One of my favourite games to play on my PlayStation Portable back in the day was Lumines. Something about the combination of pop hits with an easy to understand but hard to master block dropping mechanic made it the perfect little time waster game. I haven’t gone back to the series in a long time however and until I opened up Sayonara Wild Hearts I didn’t know how much I missed these kinds of games. You see, whilst there is very much a challenging game to master under the hood, the overall experience itself is enough to carry the game along. Indeed much like Lumines, which took me forever to get through all of its songs, I doubt I’ll ever master what Sayonara Wild Hearts has to offer but that doesn’t mean I didn’t have a great time playing through it.
As the heart of a young woman breaks, the balance of the universe is disturbed. A diamond butterfly appears in her dreams and leads her through a highway in the sky, where she finds her other self: the masked biker called The Fool. To restore balance you’ll have to do battle with the elements of the universe that seek to disrupt order and bring chaos. You’ll do this through riding motorcycles, skateboarding, dance battling, shooting lasers, wielding swords, and breaking hearts at 200 mph.
Sayonara Wild Hearts’ visuals are a striking combination of low-fi textureless models and a colour palette* that shifts and morphs as you play through each of the levels. It almost feels inspired by the early days of 3D graphics in games with some of the models feeling like they were ripped out of Star Fox 64. These low poly visuals ensure that the game will run lightening fast on pretty much any platform which is likely going to be a necessity if you’re playing it on an iOS device. You’re not going to have much time to gawk at the visuals though as they’re going to fly by you at a rapid clip.
At its core Sayonara Wild Hearts is a rhythm game, its pace directly tied to the game’s pumping soundtrack. Now it’s been some time since I’ve played a game in this genre as I’m not usually a fan of them but it feels like Wild Hearts has taken a grab bag of basically every single mechanic in the genre and smashed them together. I don’t think this is a bad thing as it keeps you engaged and challenged throughout the game’s short play time. Of course just completing all the levels once is probably doing the game a disservice as it’s very much designed to be mastered over the course of multiple playthroughs.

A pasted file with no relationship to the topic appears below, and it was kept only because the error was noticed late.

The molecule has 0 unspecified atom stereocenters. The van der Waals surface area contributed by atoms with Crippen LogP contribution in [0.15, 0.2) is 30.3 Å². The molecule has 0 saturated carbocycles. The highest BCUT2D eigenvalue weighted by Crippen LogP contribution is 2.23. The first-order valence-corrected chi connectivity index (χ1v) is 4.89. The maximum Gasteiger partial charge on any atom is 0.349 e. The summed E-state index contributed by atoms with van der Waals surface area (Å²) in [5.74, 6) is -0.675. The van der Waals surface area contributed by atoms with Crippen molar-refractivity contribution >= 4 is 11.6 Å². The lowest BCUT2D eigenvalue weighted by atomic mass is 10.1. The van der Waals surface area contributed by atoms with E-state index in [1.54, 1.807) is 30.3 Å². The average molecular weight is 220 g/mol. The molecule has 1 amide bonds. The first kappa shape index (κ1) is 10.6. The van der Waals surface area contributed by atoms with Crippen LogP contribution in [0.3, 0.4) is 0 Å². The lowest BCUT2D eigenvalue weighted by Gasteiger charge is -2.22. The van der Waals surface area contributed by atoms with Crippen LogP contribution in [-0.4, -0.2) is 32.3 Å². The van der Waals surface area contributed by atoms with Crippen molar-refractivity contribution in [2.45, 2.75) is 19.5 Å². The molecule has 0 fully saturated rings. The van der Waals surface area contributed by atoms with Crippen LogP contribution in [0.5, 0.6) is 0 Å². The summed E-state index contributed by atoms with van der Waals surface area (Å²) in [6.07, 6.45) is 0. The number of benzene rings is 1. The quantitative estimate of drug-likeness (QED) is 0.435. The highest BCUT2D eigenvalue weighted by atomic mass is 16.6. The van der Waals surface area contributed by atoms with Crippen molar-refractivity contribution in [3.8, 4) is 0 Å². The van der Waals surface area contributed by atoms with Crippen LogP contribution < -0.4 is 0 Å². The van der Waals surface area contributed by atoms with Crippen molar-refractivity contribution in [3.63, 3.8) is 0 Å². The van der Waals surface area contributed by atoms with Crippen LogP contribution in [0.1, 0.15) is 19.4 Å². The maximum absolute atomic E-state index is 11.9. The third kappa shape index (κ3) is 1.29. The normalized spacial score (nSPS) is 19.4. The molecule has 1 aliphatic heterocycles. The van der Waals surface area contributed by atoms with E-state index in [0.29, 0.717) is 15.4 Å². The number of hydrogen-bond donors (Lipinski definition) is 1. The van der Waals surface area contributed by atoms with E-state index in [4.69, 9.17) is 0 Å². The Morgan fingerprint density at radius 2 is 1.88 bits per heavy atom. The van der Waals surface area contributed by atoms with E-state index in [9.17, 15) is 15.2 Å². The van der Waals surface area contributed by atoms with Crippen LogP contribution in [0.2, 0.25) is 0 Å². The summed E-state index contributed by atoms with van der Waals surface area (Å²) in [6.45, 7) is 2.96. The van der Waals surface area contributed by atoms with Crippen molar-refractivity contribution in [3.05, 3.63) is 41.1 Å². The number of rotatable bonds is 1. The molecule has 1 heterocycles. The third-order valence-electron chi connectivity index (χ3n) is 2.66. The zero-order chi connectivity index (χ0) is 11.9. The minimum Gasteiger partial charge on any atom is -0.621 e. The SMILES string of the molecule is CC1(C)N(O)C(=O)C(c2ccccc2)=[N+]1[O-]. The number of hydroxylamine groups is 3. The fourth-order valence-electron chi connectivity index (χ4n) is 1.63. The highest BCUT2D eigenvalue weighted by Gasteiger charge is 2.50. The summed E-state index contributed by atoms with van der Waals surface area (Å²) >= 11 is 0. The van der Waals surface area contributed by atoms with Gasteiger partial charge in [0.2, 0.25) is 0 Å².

The developers went to great lengths to ensure that the game’s pace didn’t slow down, even if you failed a certain challenge. I was really impressed with how rapidly it put you right back in the action and how little progress you lost when you failed. There’s even a built-in skip mechanic that’ll trigger after a certain number of failed attempts, ensuring that pretty much anyone will be able to make it through to the end. Couple that with the concise level segments it makes it very easy to pick the game up for 10 minutes or so and come back to it later, something I’m coming to appreciate a lot more of late.
Sayonara Wild Hearts reminded me of the joy I had playing games that based themselves around a solid pop sound track. It’s a short, well crafted experience that anyone should be able to get through in an hour or two. Indeed if I had an iOS device I’d likely have it installed there as my go-to time waster game for a while to come. Really there’s not much more that needs to be sad about it as if you’re not sold already you’ll know either way 5 minutes into your first playthrough.
Sayonara Wild Hearts is available on PC, Nintendo Switch and iOS right now for $18.50. Total play time was 68 minutes with 4% of the achievements unlocked.
* Reading into the game’s development it appears that the colouring comes from the Bisexual Lighting palette, something I was not aware of before writing this review!